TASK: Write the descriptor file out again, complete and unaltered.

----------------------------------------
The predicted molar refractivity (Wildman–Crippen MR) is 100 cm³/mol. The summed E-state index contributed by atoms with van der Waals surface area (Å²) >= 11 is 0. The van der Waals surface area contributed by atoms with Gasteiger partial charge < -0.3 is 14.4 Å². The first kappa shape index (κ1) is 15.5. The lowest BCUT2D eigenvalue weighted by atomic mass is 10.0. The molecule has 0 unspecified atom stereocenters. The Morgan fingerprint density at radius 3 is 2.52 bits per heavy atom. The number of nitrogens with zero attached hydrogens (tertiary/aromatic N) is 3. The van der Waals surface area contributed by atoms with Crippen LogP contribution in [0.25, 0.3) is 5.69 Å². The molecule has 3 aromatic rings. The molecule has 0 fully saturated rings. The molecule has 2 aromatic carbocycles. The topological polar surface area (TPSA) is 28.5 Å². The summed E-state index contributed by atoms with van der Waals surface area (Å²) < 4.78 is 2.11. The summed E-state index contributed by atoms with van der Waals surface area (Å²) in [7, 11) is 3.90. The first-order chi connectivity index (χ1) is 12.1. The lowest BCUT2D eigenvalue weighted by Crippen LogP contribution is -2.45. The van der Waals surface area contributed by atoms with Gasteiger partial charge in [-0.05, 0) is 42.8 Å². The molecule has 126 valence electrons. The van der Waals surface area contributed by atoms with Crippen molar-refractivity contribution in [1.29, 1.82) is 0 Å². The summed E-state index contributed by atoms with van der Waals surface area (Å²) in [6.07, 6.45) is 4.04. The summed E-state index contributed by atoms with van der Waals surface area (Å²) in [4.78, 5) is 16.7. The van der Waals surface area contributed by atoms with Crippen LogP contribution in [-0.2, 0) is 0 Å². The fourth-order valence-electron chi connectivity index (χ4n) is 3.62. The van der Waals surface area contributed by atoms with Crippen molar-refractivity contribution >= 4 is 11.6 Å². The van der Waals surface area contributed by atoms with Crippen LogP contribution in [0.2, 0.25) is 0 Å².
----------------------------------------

The predicted molar refractivity (Wildman–Crippen MR) is 100 cm³/mol. The summed E-state index contributed by atoms with van der Waals surface area (Å²) >= 11 is 0. The van der Waals surface area contributed by atoms with Gasteiger partial charge < -0.3 is 14.4 Å². The first kappa shape index (κ1) is 15.5. The lowest BCUT2D eigenvalue weighted by atomic mass is 10.0. The molecule has 0 unspecified atom stereocenters. The Morgan fingerprint density at radius 3 is 2.52 bits per heavy atom. The number of nitrogens with zero attached hydrogens (tertiary/aromatic N) is 3. The van der Waals surface area contributed by atoms with Crippen LogP contribution in [0.25, 0.3) is 5.69 Å². The molecule has 3 aromatic rings. The molecule has 0 fully saturated rings. The molecule has 2 aromatic carbocycles. The topological polar surface area (TPSA) is 28.5 Å². The summed E-state index contributed by atoms with van der Waals surface area (Å²) < 4.78 is 2.11. The summed E-state index contributed by atoms with van der Waals surface area (Å²) in [7, 11) is 3.90. The first-order chi connectivity index (χ1) is 12.1. The lowest BCUT2D eigenvalue weighted by Crippen LogP contribution is -2.45. The van der Waals surface area contributed by atoms with Gasteiger partial charge in [-0.05, 0) is 42.8 Å². The molecule has 126 valence electrons. The van der Waals surface area contributed by atoms with Crippen molar-refractivity contribution in [1.29, 1.82) is 0 Å². The summed E-state index contributed by atoms with van der Waals surface area (Å²) in [6.07, 6.45) is 4.04. The summed E-state index contributed by atoms with van der Waals surface area (Å²) in [4.78, 5) is 16.7. The van der Waals surface area contributed by atoms with Crippen LogP contribution in [-0.2, 0) is 0 Å². The fourth-order valence-electron chi connectivity index (χ4n) is 3.62. The van der Waals surface area contributed by atoms with Crippen molar-refractivity contribution >= 4 is 11.6 Å². The van der Waals surface area contributed by atoms with Crippen LogP contribution in [0.2, 0.25) is 0 Å².